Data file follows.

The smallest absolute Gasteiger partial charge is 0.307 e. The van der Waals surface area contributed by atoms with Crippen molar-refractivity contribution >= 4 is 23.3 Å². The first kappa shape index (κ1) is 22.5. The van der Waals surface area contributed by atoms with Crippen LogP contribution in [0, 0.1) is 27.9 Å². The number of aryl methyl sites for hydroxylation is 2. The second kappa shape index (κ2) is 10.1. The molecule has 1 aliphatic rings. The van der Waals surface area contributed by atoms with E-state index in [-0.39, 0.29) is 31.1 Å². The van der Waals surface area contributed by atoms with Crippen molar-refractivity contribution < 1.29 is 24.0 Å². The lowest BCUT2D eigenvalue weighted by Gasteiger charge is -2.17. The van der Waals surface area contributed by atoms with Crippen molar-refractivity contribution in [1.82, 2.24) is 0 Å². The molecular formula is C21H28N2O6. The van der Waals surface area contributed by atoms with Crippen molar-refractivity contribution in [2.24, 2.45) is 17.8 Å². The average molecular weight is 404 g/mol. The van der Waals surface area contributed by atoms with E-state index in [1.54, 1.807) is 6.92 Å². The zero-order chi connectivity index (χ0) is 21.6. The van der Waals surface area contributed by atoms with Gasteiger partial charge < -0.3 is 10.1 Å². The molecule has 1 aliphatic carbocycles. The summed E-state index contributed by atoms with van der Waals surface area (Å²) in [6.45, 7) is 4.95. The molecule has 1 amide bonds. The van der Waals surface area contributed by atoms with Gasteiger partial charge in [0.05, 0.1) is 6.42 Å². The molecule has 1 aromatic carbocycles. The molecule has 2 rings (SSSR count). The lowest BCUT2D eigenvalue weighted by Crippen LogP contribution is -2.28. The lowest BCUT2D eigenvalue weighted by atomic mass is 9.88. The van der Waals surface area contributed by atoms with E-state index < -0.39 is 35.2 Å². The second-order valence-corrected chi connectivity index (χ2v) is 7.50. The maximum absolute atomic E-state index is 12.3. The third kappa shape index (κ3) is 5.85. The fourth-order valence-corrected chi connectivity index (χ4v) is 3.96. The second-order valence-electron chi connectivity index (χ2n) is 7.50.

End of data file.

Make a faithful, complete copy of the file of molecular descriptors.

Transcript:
The smallest absolute Gasteiger partial charge is 0.307 e. The van der Waals surface area contributed by atoms with Crippen molar-refractivity contribution >= 4 is 23.3 Å². The first kappa shape index (κ1) is 22.5. The van der Waals surface area contributed by atoms with Crippen LogP contribution in [0, 0.1) is 27.9 Å². The number of aryl methyl sites for hydroxylation is 2. The second kappa shape index (κ2) is 10.1. The molecule has 1 aliphatic rings. The van der Waals surface area contributed by atoms with E-state index in [-0.39, 0.29) is 31.1 Å². The van der Waals surface area contributed by atoms with Crippen molar-refractivity contribution < 1.29 is 24.0 Å². The lowest BCUT2D eigenvalue weighted by Gasteiger charge is -2.17. The van der Waals surface area contributed by atoms with Crippen molar-refractivity contribution in [1.82, 2.24) is 0 Å². The molecular formula is C21H28N2O6. The van der Waals surface area contributed by atoms with Crippen molar-refractivity contribution in [2.24, 2.45) is 17.8 Å². The average molecular weight is 404 g/mol. The van der Waals surface area contributed by atoms with E-state index in [1.54, 1.807) is 6.92 Å². The zero-order chi connectivity index (χ0) is 21.6. The van der Waals surface area contributed by atoms with Gasteiger partial charge < -0.3 is 10.1 Å². The molecule has 1 aliphatic carbocycles. The summed E-state index contributed by atoms with van der Waals surface area (Å²) in [6.45, 7) is 4.95. The molecule has 1 amide bonds. The van der Waals surface area contributed by atoms with Gasteiger partial charge in [0.05, 0.1) is 6.42 Å². The molecule has 1 aromatic carbocycles. The molecule has 2 rings (SSSR count). The lowest BCUT2D eigenvalue weighted by Crippen LogP contribution is -2.28. The lowest BCUT2D eigenvalue weighted by atomic mass is 9.88. The van der Waals surface area contributed by atoms with E-state index < -0.39 is 35.2 Å². The second-order valence-corrected chi connectivity index (χ2v) is 7.50. The maximum absolute atomic E-state index is 12.3. The third kappa shape index (κ3) is 5.85. The fourth-order valence-corrected chi connectivity index (χ4v) is 3.96. The second-order valence-electron chi connectivity index (χ2n) is 7.50.